Matthew 5:5



What does it mean to be meek?  Meek is a word we do not hear or use all that often anymore.  Maybe the reason for its little use in the English vocabulary is because it is not something that is highly valued in America.  What we value is strength, boldness, and courage.  We value ingenuity, skill, tenacity, and determination.  These values are not necessarily bad, but meekness is not a character trait one might see in the hero featured in the latest superhero movie. 



So, what does it mean to be meek?  Let me begin by telling you what meekness is not.  Here is a list of what meekness is not – at least the meekness Jesus refers to in his sermon on the mount – meekness is not:



CowardiceSpinelessnessIndecisivenessTimidityShynessNicenessA posture of wishy-washinessA lack of confidence



To be meek, according to the Bible, is to be a person with self-control, a person who exercises controlled strength, and a person who has a proper and right understanding of who they are in light of a sovereign God.  A meek person is not only a person who appreciates that God is sovereign, but a person who trusts God and out of that trust, the meek person is humble and gentle (the Greek word for meek can also be translated gentle or humble).  A meek person is a free person, and it is this person who will inherit the earth.  It will not be the powerful, popular, prestigious, or prideful who will inherit the earth, but it will be the meek who will inherit the earth. 



This type of meekness will not coexist with the kind of creedal statements our culture celebrates, creedal statements whose spirit is so ingrained in our culture that we assume are not only harmless but virtuous.  There are two that come to mind I want to share with you to help you understand why Jesus’ words sound so paradoxical; the first is a poem written by William Ernest:



Out of the night that covers me,



      Black as the pit from pole to pole,



I thank whatever gods may be



      For my unconquerable soul.



In the fell clutch of circumstance



      I have not winced nor cried aloud.



Under the bludgeonings of chance



      My head is bloody, but unbowed.



Beyond this place of wrath and tears



      Looms but the Horror of the shade,



And yet the menace of the years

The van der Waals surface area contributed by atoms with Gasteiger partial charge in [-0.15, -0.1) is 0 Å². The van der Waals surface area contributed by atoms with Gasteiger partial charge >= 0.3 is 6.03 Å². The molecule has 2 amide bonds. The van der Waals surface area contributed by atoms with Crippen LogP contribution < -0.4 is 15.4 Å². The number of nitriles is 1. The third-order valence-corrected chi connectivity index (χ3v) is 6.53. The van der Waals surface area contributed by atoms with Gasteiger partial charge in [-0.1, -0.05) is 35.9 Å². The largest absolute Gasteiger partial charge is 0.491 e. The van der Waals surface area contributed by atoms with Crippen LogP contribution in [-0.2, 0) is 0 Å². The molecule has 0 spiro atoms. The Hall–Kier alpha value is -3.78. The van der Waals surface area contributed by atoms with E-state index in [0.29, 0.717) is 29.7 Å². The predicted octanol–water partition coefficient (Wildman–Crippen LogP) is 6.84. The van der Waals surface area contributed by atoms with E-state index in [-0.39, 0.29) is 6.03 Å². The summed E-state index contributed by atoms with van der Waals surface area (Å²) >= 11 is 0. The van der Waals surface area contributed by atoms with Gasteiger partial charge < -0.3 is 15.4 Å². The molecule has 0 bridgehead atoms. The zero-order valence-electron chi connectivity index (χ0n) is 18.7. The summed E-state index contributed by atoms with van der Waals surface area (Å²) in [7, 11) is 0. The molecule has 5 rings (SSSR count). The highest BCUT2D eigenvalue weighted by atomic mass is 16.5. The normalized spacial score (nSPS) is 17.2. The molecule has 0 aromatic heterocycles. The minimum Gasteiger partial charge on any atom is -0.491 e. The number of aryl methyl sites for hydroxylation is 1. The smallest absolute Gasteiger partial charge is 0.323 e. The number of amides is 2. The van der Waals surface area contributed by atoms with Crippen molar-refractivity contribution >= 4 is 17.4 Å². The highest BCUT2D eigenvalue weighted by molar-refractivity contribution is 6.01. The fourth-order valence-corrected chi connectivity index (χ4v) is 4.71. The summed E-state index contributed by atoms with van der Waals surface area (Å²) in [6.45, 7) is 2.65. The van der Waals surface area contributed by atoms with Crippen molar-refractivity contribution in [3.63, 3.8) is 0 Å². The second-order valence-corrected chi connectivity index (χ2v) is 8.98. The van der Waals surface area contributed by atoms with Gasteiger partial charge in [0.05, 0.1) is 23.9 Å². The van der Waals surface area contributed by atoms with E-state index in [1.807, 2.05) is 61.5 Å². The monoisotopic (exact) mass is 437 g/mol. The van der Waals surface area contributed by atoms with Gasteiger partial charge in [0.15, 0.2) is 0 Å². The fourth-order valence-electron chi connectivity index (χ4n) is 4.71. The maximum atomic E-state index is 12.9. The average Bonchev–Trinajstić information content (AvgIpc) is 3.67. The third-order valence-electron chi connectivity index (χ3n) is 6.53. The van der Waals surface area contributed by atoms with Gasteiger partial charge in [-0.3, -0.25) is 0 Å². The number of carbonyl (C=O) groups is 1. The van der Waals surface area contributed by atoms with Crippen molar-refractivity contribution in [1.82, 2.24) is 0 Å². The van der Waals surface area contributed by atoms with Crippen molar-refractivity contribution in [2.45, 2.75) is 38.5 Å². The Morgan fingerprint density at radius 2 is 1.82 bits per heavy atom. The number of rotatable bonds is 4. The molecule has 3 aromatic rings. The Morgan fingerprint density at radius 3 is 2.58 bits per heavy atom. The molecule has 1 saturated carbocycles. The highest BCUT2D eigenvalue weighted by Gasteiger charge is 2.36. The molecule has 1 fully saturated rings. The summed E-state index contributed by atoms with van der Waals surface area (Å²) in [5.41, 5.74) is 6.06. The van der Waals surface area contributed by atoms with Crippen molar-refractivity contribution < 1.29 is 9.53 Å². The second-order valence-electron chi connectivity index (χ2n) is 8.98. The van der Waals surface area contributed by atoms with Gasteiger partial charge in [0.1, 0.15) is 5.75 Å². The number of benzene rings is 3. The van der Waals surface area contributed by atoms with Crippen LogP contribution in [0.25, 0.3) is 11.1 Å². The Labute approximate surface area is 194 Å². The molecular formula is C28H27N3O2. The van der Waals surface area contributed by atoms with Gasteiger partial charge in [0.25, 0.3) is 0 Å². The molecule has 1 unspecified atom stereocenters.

Finds and shall find me unafraid.



It matters not how strait the gate,



      How charged with punishments the scroll,



I am the master of my fate,



      I am the captain of my soul.



For the whole month of June our culture now celebrates the spirit of Invictus; it began with a parade on the streets of Manhattan and Central Park in 1970 with the first Pride Parade, and now our society calls it Pride Month.  The spirit of Invictus is not only celebrated in June, it is celebrated with the posture that I can determine my own truth because, “I am the master of my fate, I am the captain of my soul.”  It is this spirit that can be heard in John Lennon’s “Imagine”:



Imagine there’s no heavenIt’s easy if you tryNo hell below usAbove us, only sky



Imagine all the peopleLivin’ for today



This is how the world believes one will inherit the earth, but Jesus shows us a different way.  Jesus shows us a better way.  Jesus shows us the only way a person will inherit what was never the world’s to give in the first place.



Who are the Meek?



According to Jesus, it is a different type of person who will inherit the earth.  Each of the beatitudes serve in succession of the one before it.  The beatitudes are not independent clever statements that will make life better if you apply them to your life, but a statement on what kind of person belongs to a kingdom that cannot fade, grow old, or be destroyed (1 Pet. 1:3-9). 



There is a Psalm that I believe Jesus is referring to in Matthew 5:5 that helps us understand who the meek are.  The passage I have in mind is Psalm 37

42 min